Mozzarella and Marinara: An Irish Girl’s Attempt at Italian

There is a little part of me that has always -secretly- wished I was Italian.

But, I am Irish.

Very Irish.

My name is Claire, after County Clare in Ireland. My sister is Kerry, after County Kerry (the home of Dublin). And my brother is Danny… Danny Boy. My maiden name? Sullivan.

My dad was raised the sixth of eight Irish Catholic children and went to Notre Dame for undergrad. “Cheer, Cheer for ole Notre Dame” was in my childhood repertoire, just behind “The ABC’s” and “Twinkle Twinkle, Little Star.” I even went to high school in Dublin, Ohio where our mascot was “The Shamrocks.”

Very Irish.

As a housewarming gift my dad gave me this little garden fairy.

My "Green Gal"

My “Green Gal”

He said, “It’s an Irish Fairy for your garden!”

Let’s be serious for a quick second… The “Luck of the Irish” is not exactly what anyone wants in their garden.

The Irish are famously bad at gardening. Umm, hello?! That’s why we are all here.

Not to mention, we are not that good on the culinary front. Outside of Shepard’s Pie and Guinness, it’s pretty bleak.

Don’t even try to argue with me on this one. Especially with Irish Soda Bread.

In third grade we had “Culture Day” where we had to bring in food from our background. I remember my mom looking over the assignment and reluctantly saying, “Well, I guess we could make Irish Soda Bread…?”

She knew something I didn’t know.

But, I was excited. Soda and bread? Mixed together? My ancestors had it right!

Boy, was I in for a surprise.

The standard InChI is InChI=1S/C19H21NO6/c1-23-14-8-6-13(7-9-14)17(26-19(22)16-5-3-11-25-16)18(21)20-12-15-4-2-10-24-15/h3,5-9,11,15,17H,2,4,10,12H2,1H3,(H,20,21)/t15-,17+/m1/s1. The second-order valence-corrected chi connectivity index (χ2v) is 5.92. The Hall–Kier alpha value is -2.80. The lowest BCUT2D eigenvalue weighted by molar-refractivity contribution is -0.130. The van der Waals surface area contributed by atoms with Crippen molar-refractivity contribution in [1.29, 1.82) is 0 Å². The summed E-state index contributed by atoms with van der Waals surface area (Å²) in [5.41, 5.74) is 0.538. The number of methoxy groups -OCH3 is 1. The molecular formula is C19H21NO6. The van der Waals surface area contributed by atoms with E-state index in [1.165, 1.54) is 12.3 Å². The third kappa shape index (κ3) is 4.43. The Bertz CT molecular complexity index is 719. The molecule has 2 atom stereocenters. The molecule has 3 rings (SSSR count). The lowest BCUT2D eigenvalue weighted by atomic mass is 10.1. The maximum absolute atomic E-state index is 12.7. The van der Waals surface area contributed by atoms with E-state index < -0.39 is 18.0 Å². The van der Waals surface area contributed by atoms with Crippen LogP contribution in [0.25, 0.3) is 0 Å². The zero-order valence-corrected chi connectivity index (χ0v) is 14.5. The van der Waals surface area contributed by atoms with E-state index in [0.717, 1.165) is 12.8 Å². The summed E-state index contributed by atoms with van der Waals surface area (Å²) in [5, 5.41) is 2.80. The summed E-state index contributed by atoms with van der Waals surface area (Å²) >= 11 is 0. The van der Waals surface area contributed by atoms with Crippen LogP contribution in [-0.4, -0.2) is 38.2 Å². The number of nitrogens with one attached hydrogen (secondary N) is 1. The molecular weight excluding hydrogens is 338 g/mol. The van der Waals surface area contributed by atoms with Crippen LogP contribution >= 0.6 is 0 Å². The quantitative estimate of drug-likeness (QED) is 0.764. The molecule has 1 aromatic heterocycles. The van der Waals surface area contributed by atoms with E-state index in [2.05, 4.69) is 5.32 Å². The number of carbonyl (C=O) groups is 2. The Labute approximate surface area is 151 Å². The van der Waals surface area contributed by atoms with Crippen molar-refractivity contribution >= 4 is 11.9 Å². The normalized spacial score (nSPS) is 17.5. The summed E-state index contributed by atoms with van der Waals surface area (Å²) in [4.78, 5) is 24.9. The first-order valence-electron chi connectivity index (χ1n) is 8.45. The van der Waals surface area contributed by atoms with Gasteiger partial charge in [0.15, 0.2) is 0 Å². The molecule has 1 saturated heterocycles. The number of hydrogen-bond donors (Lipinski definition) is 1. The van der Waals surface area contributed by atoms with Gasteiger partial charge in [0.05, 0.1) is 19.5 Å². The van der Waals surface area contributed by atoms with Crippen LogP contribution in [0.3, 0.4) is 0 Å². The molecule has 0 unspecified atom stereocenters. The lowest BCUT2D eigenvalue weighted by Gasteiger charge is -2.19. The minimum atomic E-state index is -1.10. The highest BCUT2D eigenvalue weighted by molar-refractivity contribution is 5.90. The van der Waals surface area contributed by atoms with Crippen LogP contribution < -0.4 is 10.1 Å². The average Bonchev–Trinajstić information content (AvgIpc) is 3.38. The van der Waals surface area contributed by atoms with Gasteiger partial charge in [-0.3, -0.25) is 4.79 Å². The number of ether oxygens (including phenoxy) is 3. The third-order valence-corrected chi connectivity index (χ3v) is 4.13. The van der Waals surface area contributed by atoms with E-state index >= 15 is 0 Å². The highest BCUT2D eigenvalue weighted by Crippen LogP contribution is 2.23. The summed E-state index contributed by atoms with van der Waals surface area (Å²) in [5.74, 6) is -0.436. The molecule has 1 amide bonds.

On top of the weird flavor in something that looked like a dessert, there were raisins in there. Yuck.

Not something to build a deep connection back to the homeland on…

I have been to Italy twice and, despite my Irish roots, I couldn’t help but fall in love with their lifestyle and food culture. The fresh, light food. The importance and enjoyment of a meal. The wine. The gelato. At times it has felt like I was meant to be there.

And with my dark skin and dark hair I could maybe pull it off?

At Trevi Fountain cerca 2008

At Trevi Fountain cerca 2008; caught by papparazzo Dad.

So, last week I decided to give Italian my best effort. With tomatoes flowing from the garden I was confident this would be great.

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I started my Italian adventure with canning marinara sauce made completely from scratch.

I used this recipe I found on Pinterest: http://www.theyummylife.com/marinara_sauce

I chose it because it featured lots of fresh herbs like parsley and basil. I was excited to use these in addition to the tomatoes from the backyard.

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The recipe also called for a cup of red wine, which obviously called for a cup for me too. I figured this was what a true Italian would do.

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This marinara is flavorful and sweet. I am excited to have it in the pantry for quick weeknight dinners in the winter.

The Italian adventure I was most eager to try was making mozzarella. I know, it sounds crazy, and a little ambitious, but I really wanted to make a caprese salad with my tomatoes, my basil and my mozzarella.

In Animal, Vegetable, Miracle, Barbara Kingsolver writes about a family vacation when they visit “The Cheese Queen.” She was located in New England, and while there, they all learned to make mozzarella. Ever since reading the book last winter, I had been looking forward to making my own mozzarella.

The Cheese Queen is a woman named, Ricki Carroll. Ricki has established a true name for herself in the world of making cheese. She puts on workshops in her Massachusetts home for new and experienced cheese makers. She also sells cheese making supplies and kits online.

I purchased the citric acid and rennet on her website that I needed to make mozzarella. After the supplies arrived at my post office, I couldn’t wait to get started.

I went straight to the grocery store to grab a gallon of milk and head to my kitchen.